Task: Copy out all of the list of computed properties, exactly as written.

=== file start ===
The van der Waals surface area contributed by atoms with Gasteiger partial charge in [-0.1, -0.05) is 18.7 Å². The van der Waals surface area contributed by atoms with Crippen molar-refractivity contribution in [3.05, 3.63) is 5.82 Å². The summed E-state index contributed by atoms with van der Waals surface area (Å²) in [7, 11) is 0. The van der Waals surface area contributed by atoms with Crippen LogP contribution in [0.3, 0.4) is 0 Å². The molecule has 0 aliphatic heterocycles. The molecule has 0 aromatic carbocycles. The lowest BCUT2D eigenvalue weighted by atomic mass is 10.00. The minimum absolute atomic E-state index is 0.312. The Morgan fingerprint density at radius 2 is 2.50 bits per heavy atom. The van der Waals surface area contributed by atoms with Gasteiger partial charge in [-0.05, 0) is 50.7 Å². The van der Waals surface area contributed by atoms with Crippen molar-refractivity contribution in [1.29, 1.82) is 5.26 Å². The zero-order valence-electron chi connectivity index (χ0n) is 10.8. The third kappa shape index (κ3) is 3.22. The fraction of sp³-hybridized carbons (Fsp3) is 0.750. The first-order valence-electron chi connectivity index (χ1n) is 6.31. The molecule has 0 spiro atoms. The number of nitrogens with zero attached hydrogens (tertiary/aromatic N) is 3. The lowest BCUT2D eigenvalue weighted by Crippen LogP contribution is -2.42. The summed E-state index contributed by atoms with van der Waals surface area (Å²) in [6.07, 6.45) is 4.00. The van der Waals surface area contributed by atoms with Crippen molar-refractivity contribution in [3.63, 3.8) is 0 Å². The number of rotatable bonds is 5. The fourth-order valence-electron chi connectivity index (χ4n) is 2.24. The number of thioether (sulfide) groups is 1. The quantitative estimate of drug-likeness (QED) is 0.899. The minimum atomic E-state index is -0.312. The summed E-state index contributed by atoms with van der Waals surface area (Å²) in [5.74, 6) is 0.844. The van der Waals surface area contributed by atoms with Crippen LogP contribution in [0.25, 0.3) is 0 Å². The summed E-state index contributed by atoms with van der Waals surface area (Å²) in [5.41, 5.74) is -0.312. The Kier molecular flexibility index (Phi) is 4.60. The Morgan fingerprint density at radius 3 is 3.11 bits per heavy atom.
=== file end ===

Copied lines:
The van der Waals surface area contributed by atoms with Gasteiger partial charge in [-0.1, -0.05) is 18.7 Å². The van der Waals surface area contributed by atoms with Crippen molar-refractivity contribution in [3.05, 3.63) is 5.82 Å². The summed E-state index contributed by atoms with van der Waals surface area (Å²) in [7, 11) is 0. The van der Waals surface area contributed by atoms with Crippen LogP contribution in [0.3, 0.4) is 0 Å². The molecule has 0 aliphatic heterocycles. The molecule has 0 aromatic carbocycles. The lowest BCUT2D eigenvalue weighted by atomic mass is 10.00. The minimum absolute atomic E-state index is 0.312. The Morgan fingerprint density at radius 2 is 2.50 bits per heavy atom. The van der Waals surface area contributed by atoms with Gasteiger partial charge in [-0.05, 0) is 50.7 Å². The van der Waals surface area contributed by atoms with Crippen molar-refractivity contribution in [1.29, 1.82) is 5.26 Å². The zero-order valence-electron chi connectivity index (χ0n) is 10.8. The third kappa shape index (κ3) is 3.22. The fraction of sp³-hybridized carbons (Fsp3) is 0.750. The first-order valence-electron chi connectivity index (χ1n) is 6.31. The molecule has 0 spiro atoms. The number of nitrogens with zero attached hydrogens (tertiary/aromatic N) is 3. The lowest BCUT2D eigenvalue weighted by Crippen LogP contribution is -2.42. The summed E-state index contributed by atoms with van der Waals surface area (Å²) in [6.07, 6.45) is 4.00. The van der Waals surface area contributed by atoms with Crippen molar-refractivity contribution in [3.63, 3.8) is 0 Å². The number of rotatable bonds is 5. The fourth-order valence-electron chi connectivity index (χ4n) is 2.24. The number of thioether (sulfide) groups is 1. The quantitative estimate of drug-likeness (QED) is 0.899. The minimum atomic E-state index is -0.312. The summed E-state index contributed by atoms with van der Waals surface area (Å²) in [5.74, 6) is 0.844. The van der Waals surface area contributed by atoms with Crippen LogP contribution in [0.25, 0.3) is 0 Å². The summed E-state index contributed by atoms with van der Waals surface area (Å²) in [5.41, 5.74) is -0.312. The Kier molecular flexibility index (Phi) is 4.60. The Morgan fingerprint density at radius 3 is 3.11 bits per heavy atom.